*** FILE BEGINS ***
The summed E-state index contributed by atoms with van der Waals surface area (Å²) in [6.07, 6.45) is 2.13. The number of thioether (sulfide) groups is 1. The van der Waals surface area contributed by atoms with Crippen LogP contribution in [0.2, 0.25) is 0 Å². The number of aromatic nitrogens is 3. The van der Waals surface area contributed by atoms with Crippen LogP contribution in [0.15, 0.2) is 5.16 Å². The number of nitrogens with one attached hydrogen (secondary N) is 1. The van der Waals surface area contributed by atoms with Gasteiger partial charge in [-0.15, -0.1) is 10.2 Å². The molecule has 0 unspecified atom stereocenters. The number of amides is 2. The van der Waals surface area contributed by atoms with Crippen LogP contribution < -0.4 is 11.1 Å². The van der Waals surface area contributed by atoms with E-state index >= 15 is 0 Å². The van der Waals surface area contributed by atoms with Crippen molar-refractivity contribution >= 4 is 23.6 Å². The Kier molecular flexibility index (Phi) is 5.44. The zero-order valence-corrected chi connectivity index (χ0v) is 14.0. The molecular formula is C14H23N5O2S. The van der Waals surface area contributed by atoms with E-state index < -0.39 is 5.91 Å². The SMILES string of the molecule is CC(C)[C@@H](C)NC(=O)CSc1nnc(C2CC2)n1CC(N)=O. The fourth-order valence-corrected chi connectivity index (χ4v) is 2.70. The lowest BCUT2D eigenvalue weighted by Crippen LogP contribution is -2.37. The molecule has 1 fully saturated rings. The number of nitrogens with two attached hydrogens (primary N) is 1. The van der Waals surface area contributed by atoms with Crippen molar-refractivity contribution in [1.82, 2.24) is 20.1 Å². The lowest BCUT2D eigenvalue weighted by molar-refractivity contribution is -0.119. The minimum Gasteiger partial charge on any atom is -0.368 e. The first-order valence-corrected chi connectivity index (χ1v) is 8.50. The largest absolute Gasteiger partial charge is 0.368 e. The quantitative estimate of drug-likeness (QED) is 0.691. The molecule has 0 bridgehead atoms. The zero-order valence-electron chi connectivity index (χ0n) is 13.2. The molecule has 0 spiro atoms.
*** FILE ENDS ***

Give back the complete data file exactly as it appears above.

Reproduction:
The summed E-state index contributed by atoms with van der Waals surface area (Å²) in [6.07, 6.45) is 2.13. The number of thioether (sulfide) groups is 1. The van der Waals surface area contributed by atoms with Crippen LogP contribution in [0.2, 0.25) is 0 Å². The number of aromatic nitrogens is 3. The van der Waals surface area contributed by atoms with Crippen LogP contribution in [0.15, 0.2) is 5.16 Å². The number of nitrogens with one attached hydrogen (secondary N) is 1. The van der Waals surface area contributed by atoms with Gasteiger partial charge in [-0.15, -0.1) is 10.2 Å². The molecule has 0 unspecified atom stereocenters. The number of amides is 2. The van der Waals surface area contributed by atoms with Crippen LogP contribution < -0.4 is 11.1 Å². The van der Waals surface area contributed by atoms with E-state index >= 15 is 0 Å². The van der Waals surface area contributed by atoms with Crippen molar-refractivity contribution >= 4 is 23.6 Å². The Kier molecular flexibility index (Phi) is 5.44. The zero-order valence-corrected chi connectivity index (χ0v) is 14.0. The molecular formula is C14H23N5O2S. The van der Waals surface area contributed by atoms with E-state index < -0.39 is 5.91 Å². The SMILES string of the molecule is CC(C)[C@@H](C)NC(=O)CSc1nnc(C2CC2)n1CC(N)=O. The fourth-order valence-corrected chi connectivity index (χ4v) is 2.70. The lowest BCUT2D eigenvalue weighted by Crippen LogP contribution is -2.37. The molecule has 1 fully saturated rings. The number of nitrogens with two attached hydrogens (primary N) is 1. The van der Waals surface area contributed by atoms with Crippen molar-refractivity contribution in [1.82, 2.24) is 20.1 Å². The lowest BCUT2D eigenvalue weighted by molar-refractivity contribution is -0.119. The minimum Gasteiger partial charge on any atom is -0.368 e. The first-order valence-corrected chi connectivity index (χ1v) is 8.50. The largest absolute Gasteiger partial charge is 0.368 e. The quantitative estimate of drug-likeness (QED) is 0.691. The molecule has 0 bridgehead atoms. The zero-order valence-electron chi connectivity index (χ0n) is 13.2. The molecule has 0 spiro atoms.